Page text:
(1) Siegel RL, et al. Cancer statistics, 2022. CA Cancer J Clin. 2022;72:7-33

The only cure for malignant melanoma and, arguably for squamous cell carcinoma, is surgery. Various methods for treating basal cell carcinoma exist and are advocated more or less strongly depending on whether or not you show your tumour to a Surgeon, a Dermatologist or a Radiotherapist. However, the only sure way to know that the growth on your skin is what a doctor thinks it is, and more importantly, to know that it has been removed completely, is for it to be removed surgically and then examined under a microscope by a skilled Histopathologist who will judge whether or not the margin of the resection is clear ‘ about that there is no disagreement between different medical specialists.

What should make me worry about something on my skin?

I suggest that anything that appears on previously normal skin, and then remains there for more than 2 ‘ 3 weeks should be shown to a doctor who is experienced in diagnosing skin conditions. It is never a waste of time and far better for a doctor to be able to reassure you, than for you to let a new skin cancer grow any bigger than can be helped. This is true for several reasons:

  • For all three common skin cancers the larger the tumour the worse the prognosis.
  • Bigger tumours tend to have deeper extensions and so are more likely to grow down through the skin where they can invade blood and lymph vessels in which they can spread around the body.
  • Bigger tumours require bigger excision margins around them meaning a bigger defect is left after their removal requiring a more extensive reconstruction that may be less likely to leave aesthetically desirable scars.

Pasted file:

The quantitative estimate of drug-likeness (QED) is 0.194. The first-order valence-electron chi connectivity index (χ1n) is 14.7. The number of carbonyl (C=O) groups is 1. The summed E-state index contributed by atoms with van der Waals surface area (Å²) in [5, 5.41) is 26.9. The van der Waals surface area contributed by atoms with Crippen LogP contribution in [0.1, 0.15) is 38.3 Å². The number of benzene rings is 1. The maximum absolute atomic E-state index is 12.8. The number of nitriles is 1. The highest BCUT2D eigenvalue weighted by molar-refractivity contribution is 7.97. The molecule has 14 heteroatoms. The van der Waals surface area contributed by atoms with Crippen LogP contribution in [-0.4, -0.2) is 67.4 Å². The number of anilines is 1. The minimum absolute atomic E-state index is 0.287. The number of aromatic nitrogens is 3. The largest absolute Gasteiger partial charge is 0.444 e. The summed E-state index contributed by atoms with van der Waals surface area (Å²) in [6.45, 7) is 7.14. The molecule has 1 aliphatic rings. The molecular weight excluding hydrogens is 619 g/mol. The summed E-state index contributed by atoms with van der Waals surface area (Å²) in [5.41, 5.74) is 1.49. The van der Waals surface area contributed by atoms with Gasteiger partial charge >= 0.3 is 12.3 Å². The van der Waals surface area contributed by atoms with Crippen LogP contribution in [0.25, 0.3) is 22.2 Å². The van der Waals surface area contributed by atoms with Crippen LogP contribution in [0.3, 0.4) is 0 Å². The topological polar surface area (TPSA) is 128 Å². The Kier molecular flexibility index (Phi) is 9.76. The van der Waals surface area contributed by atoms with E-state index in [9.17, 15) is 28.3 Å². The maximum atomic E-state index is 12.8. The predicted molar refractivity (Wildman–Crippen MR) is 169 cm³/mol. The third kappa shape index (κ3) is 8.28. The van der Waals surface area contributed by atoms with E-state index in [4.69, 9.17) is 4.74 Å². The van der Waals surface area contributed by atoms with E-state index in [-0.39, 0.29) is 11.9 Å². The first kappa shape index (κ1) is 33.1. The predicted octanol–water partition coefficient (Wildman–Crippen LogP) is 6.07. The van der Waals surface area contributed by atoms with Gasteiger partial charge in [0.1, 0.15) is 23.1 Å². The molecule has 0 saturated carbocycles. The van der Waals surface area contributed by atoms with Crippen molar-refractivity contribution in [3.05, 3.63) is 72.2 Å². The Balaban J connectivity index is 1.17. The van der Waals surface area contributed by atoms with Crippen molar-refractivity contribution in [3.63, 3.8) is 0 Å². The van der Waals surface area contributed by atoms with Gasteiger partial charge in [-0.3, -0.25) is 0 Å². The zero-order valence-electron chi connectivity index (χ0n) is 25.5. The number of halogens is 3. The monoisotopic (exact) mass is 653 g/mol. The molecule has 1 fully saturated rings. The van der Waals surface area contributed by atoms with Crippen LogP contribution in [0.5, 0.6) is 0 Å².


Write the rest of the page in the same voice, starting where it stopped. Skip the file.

With particular reference to malignant melanoma, there are several situations that make you more at risk of the tumour than other people. In order of importance, those factors relevant to most people are having:

  • already had a melanoma
  • one or more close blood relatives with melanoma
  • skin with dysplastic moles
  • more than 20 moles
  • a history of sunburn ‘ especially in childhood
  • red hair or pale skin that burns easily or a tendency to freckle

You should be particularly concerned about any mole that changes in size, shape or colour. Other worrying signs include redness around a mole, or fluid oozing from it, or a tingling sensation. Any of these should prompt you to show a mole to a doctor immediately – it may save your life.

What is involved in surgery for skin cancer?

The essence of surgical treatment for skin cancer is to remove the cancer with enough margin around it in three dimensions to be sure it is gone completely. Auditing our experience and clinical research over many years has produced evidence-based, recommended margins that should be marked around the visible extent of a skin tumour and removed with it. In my practice, I mark these margins under magnification using binocular surgical telescopes.

Once the cancer has been removed, the defect in the skin that results must be reconstructed. This may be done by simply stitching the defect together if there is enough laxity in the skin so to do. If not, there are various techniques developed by plastic surgeons to reconstruct even the largest defects with as aesthetic a result as possible. These include thin and thick skin grafts and vascular skin flaps that borrow living skin from neighbouring areas which have “spare skin” available to reconstruct defects in areas which do not.

What sort of reconstruction you may need is best discussed during a consultation and I will be happy to meet and advise you on the surgery needed to diagnose and remove your skin tumour and the reconstructive options available to you.